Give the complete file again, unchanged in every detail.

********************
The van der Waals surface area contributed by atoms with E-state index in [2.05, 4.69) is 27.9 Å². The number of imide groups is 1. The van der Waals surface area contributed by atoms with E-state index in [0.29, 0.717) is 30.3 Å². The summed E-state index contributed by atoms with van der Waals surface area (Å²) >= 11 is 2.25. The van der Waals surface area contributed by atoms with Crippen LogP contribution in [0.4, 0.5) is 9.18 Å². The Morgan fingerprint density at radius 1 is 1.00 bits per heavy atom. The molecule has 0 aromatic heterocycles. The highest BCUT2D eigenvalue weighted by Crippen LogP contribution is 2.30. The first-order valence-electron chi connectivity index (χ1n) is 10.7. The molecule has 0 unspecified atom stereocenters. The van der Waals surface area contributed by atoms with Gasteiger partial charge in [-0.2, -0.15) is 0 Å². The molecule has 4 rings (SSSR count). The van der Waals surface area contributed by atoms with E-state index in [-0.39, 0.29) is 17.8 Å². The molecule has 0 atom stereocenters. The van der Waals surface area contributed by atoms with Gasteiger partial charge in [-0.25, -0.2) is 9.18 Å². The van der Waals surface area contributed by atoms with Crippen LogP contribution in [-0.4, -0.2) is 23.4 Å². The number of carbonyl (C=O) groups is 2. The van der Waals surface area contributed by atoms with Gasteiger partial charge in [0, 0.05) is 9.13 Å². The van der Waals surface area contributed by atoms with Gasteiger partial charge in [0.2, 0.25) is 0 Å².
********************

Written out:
The van der Waals surface area contributed by atoms with E-state index in [2.05, 4.69) is 27.9 Å². The number of imide groups is 1. The van der Waals surface area contributed by atoms with E-state index in [0.29, 0.717) is 30.3 Å². The summed E-state index contributed by atoms with van der Waals surface area (Å²) >= 11 is 2.25. The van der Waals surface area contributed by atoms with Crippen LogP contribution in [0.4, 0.5) is 9.18 Å². The Morgan fingerprint density at radius 1 is 1.00 bits per heavy atom. The molecule has 0 aromatic heterocycles. The highest BCUT2D eigenvalue weighted by Crippen LogP contribution is 2.30. The first-order valence-electron chi connectivity index (χ1n) is 10.7. The molecule has 0 unspecified atom stereocenters. The van der Waals surface area contributed by atoms with Gasteiger partial charge in [-0.2, -0.15) is 0 Å². The molecule has 4 rings (SSSR count). The van der Waals surface area contributed by atoms with E-state index in [-0.39, 0.29) is 17.8 Å². The molecule has 0 atom stereocenters. The van der Waals surface area contributed by atoms with Gasteiger partial charge in [-0.25, -0.2) is 9.18 Å². The van der Waals surface area contributed by atoms with Crippen LogP contribution in [-0.4, -0.2) is 23.4 Å². The number of carbonyl (C=O) groups is 2. The van der Waals surface area contributed by atoms with Gasteiger partial charge in [0, 0.05) is 9.13 Å². The van der Waals surface area contributed by atoms with Gasteiger partial charge in [0.2, 0.25) is 0 Å².